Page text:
He’s not protesting, or even erasing the evidence: Photographer Peter Hoffman burns film negatives to make an environmental statement. After the Deepwater Horizon disaster in 2010, Peter Hoffman started thinking about ways to incorporate oil and water in his photography practice. “These substances are symbolic,” he tells Co.Design. “Water means things like purity, healing, nourishment. Oil, to me, is reminiscent of destruction, consumption and greed.”
The result is Fox River Derivatives, a series of images on film shot near his home in suburban Chicago. After capturing classic landscape photos of the river, Hoffman doused the developed negatives with gas and ignited them. The iridescent, abstracted images distort the landscapes and create a hallucinatory effect.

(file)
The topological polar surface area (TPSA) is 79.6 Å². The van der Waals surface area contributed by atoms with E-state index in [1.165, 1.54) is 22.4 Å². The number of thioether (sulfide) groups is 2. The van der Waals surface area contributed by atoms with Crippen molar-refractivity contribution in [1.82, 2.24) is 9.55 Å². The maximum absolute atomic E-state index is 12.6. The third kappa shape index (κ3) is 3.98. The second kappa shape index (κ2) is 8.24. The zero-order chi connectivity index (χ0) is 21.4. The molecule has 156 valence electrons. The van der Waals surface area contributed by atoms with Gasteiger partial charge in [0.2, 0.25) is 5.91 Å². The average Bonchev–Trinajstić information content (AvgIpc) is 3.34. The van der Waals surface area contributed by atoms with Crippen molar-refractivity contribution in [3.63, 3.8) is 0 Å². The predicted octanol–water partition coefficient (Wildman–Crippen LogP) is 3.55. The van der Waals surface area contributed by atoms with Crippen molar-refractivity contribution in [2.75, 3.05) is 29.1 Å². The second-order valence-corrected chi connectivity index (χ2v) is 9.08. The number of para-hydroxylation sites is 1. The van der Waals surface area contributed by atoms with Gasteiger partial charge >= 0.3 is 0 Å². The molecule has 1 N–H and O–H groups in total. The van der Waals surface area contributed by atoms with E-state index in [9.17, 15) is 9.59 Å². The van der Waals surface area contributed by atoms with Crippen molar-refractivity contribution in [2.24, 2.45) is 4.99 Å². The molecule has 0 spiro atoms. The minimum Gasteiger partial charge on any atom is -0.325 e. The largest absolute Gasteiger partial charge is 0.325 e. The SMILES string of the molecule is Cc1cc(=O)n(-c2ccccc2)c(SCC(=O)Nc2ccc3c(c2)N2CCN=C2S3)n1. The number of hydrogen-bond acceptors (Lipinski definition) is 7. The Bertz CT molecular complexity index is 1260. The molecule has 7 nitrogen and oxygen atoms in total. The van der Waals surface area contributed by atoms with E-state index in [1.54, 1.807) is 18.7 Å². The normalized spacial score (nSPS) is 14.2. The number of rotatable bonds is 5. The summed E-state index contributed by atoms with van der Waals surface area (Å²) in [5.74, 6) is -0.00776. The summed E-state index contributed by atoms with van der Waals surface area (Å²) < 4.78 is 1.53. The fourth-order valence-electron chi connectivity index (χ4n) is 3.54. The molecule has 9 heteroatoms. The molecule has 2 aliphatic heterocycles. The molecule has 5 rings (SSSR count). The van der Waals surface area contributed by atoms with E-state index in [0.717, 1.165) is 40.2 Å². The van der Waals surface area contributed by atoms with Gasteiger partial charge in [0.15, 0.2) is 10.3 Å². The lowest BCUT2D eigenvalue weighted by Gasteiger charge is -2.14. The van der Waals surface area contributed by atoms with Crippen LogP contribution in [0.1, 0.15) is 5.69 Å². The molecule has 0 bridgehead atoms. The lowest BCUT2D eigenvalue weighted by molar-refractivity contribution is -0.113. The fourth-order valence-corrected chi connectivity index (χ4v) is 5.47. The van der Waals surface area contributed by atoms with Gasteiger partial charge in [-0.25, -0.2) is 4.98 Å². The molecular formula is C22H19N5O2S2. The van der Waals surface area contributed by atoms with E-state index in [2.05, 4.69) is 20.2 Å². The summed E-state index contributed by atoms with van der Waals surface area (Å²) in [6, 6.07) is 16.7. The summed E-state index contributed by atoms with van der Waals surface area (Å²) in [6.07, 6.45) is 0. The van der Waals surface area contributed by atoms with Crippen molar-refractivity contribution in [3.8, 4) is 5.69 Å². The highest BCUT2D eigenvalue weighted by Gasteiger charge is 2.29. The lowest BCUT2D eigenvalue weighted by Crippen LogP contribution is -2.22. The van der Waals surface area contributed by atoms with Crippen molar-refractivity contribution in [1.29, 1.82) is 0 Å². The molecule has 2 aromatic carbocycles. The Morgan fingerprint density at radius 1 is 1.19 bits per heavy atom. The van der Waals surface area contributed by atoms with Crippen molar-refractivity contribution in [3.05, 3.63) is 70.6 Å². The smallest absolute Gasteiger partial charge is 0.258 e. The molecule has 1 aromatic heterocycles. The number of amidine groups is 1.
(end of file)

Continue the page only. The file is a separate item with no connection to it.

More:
The irony of making an environmental statement using consumer products and pollutants is not lost on Hoffman: “In a sense I feel helpless,” he says. “I created toxic smoke in transforming the negatives. I consumed both petroleum and water in making the prints. The prints are for sale; they are a commodity, because I need to pay my rent…they are part of the cycle of consumerism.”